In landlord-tenant law, rent withholding is a tenant's refusal to pay the rent or reduction in rent paid in response to landlord’s unremedied illegal behavior. Most commonly, courts will reject a landlord’s action to collect unpaid rent which the tenant withheld because the landlord breached the implied warranty of habitability. For example, Park West Management Corp. v. Mitchell, the seminal New York Court of Appeals case establishing the implied warranty of habitability, upheld a tenant’s ten percent reduction in rent paid because the landlord breached the implied warranty of habitability by failing to maintain the premises in habitable conditions. Subsequent New York cases, for example Ambassador Realty Co. v. Wachtel, a New York, City of New York Civil Court emphasized that “[a] tenant has a legal right to withhold rent to protest conditions in his apartment or building.” In general though, a tenant considering whether they can withhold rent as a recourse should consider whether the landlord is breaching the implied warranty of habitability, as the statutes and case law of that jurisdiction construe the doctrine.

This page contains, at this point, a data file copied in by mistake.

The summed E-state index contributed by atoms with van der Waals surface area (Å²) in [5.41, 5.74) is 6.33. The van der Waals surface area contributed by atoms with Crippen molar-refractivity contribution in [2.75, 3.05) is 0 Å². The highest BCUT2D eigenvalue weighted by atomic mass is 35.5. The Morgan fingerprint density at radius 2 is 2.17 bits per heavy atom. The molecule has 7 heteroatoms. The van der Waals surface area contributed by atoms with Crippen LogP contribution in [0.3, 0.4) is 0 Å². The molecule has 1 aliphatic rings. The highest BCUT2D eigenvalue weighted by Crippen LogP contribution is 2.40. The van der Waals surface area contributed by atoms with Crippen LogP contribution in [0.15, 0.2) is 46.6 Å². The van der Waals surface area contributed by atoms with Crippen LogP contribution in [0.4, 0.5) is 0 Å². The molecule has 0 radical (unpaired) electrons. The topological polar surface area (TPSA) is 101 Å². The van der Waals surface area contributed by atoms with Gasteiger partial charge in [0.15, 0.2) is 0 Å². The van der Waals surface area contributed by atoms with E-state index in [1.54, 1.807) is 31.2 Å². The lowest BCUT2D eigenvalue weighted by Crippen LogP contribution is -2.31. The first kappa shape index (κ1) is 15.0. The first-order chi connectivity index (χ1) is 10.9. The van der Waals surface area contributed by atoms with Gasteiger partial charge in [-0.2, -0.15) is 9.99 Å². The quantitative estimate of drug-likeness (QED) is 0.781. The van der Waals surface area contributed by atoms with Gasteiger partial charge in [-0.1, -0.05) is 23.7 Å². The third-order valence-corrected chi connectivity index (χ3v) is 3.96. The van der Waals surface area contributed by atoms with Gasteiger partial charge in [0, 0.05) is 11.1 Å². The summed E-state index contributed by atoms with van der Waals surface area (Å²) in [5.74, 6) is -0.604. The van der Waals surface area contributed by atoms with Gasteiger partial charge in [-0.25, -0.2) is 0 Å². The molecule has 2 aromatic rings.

[Last updated in April of 2021 by the Wex Definitions Team]